The Pandemic And Legal Abortion: What Happens When Access Is Limited?
June 8, 2020
Isabella Gomez Sarmiento
In April, Johanna Cruz terminated her pregnancy with drugs obtained through a telemedicine consultation.
Abortion is legal in Colombia. And Cruz, a street performer from Chile who was backpacking through the Colombian state of Antioquia, did not feel she was in a position to raise a child. She didn't have a steady income or stable housing. And with stay-at-home orders in place to control the spread of coronavirus, she found herself facing homelessness in the town of San Rafael and unable to travel to Medellin, the nearest city with an abortion clinic.
From Poland To Uruguay, What The Pandemic Means For Abortion
Michaela Kozminova, WORLDCRUNCH
Across the globe, swamped hospitals and shelter-in-place measures have impacted people's access to healthcare for any number of non-COVID-19 issues. One of them is abortion, a time sensitive procedure that is also — even the best of times — both emotionally and politically charged.
Now, in the face of the coronavirus pandemic, some countries have used emergency decrees to change their policies related to pregnancy terminations. While several have extended access to abortions in an effort to ease pressure on women and guarantee their rights, others have seen the situation as an opportunity to make abortions more difficult to access.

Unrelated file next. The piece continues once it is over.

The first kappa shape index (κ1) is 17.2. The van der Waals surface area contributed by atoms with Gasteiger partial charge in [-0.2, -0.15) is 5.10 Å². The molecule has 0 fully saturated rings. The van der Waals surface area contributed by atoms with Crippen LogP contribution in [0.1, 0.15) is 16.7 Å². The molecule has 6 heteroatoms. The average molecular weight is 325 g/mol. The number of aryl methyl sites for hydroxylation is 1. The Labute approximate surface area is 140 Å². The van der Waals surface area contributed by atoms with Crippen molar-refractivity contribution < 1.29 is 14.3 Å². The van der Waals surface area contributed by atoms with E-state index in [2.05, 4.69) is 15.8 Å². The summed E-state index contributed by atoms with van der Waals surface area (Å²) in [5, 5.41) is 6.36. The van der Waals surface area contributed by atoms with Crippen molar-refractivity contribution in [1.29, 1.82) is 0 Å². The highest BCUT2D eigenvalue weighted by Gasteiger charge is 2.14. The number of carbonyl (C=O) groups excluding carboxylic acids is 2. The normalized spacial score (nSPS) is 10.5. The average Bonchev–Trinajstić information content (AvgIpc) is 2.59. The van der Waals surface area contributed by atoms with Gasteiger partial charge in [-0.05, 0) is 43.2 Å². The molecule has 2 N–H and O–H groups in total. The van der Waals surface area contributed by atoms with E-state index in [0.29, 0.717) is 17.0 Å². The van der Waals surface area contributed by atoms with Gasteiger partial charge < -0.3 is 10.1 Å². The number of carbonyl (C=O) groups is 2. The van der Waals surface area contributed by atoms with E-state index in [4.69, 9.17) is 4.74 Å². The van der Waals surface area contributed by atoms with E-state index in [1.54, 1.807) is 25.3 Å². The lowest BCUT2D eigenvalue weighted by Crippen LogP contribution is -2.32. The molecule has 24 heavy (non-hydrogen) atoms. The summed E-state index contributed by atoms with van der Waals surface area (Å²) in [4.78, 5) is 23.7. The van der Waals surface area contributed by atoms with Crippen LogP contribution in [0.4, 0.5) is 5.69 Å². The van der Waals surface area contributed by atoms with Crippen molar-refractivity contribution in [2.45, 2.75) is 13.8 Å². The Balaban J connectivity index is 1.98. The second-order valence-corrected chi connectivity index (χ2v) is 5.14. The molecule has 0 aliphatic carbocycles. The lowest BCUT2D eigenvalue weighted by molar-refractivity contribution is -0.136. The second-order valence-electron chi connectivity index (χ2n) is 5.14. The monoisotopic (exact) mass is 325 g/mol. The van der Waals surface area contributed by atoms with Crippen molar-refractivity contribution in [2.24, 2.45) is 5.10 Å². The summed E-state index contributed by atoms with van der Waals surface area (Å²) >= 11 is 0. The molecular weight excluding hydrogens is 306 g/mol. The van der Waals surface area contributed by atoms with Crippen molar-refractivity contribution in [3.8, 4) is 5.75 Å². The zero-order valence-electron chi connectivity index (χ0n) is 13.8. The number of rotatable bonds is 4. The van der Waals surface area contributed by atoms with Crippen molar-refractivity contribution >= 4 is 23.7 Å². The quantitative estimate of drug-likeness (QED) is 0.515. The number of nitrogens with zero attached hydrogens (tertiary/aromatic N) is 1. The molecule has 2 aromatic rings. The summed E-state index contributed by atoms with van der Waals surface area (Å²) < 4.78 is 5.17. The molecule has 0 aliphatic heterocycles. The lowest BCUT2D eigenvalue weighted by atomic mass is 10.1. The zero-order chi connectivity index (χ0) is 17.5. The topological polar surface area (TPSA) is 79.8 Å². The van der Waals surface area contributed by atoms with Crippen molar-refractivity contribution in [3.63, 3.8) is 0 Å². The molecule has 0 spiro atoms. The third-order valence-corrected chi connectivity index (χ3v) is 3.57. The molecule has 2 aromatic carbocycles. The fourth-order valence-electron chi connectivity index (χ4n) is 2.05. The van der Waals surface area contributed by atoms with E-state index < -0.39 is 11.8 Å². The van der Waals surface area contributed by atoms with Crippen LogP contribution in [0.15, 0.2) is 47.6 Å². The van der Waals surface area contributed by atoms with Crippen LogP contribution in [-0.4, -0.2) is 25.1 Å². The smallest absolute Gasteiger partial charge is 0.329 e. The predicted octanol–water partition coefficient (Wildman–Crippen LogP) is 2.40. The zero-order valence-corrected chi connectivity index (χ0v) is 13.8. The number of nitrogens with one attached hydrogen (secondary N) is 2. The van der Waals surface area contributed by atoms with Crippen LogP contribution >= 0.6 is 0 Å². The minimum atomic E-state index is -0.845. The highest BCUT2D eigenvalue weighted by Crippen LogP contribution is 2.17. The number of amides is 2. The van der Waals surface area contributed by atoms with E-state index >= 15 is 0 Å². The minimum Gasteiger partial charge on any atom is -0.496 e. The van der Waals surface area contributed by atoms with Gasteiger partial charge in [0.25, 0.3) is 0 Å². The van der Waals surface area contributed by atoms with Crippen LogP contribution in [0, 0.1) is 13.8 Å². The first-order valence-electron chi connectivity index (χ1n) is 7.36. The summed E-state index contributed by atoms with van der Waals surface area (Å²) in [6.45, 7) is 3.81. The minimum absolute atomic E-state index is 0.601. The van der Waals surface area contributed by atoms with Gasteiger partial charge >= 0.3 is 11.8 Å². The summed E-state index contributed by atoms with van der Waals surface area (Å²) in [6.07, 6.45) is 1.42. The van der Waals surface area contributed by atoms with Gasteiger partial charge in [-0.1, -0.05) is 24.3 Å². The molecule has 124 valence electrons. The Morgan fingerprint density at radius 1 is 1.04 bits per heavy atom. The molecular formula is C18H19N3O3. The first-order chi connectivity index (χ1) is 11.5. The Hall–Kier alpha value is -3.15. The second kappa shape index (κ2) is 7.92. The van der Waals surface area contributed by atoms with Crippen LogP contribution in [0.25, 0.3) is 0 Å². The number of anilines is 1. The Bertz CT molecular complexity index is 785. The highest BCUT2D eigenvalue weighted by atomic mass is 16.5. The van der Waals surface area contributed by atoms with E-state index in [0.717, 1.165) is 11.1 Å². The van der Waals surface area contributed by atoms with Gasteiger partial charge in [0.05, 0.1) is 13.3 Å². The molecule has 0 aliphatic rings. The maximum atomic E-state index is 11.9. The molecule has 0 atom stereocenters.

Colombia drops FARC’s mass forced abortion claim after 5 years
by Adriaan Alsema
May 10, 2020
A former guerrilla associate was sentenced to 40 years in prison for carrying out forced abortions on former ELN and ERG guerrillas, according to the prosecution, which had blamed the FARC for years.
In a press release, a judge in the city of Pereira confirmed Hector Albeidis Arboleda carried out forced abortions for demobilized rebel group ERG and the active ELN guerrillas.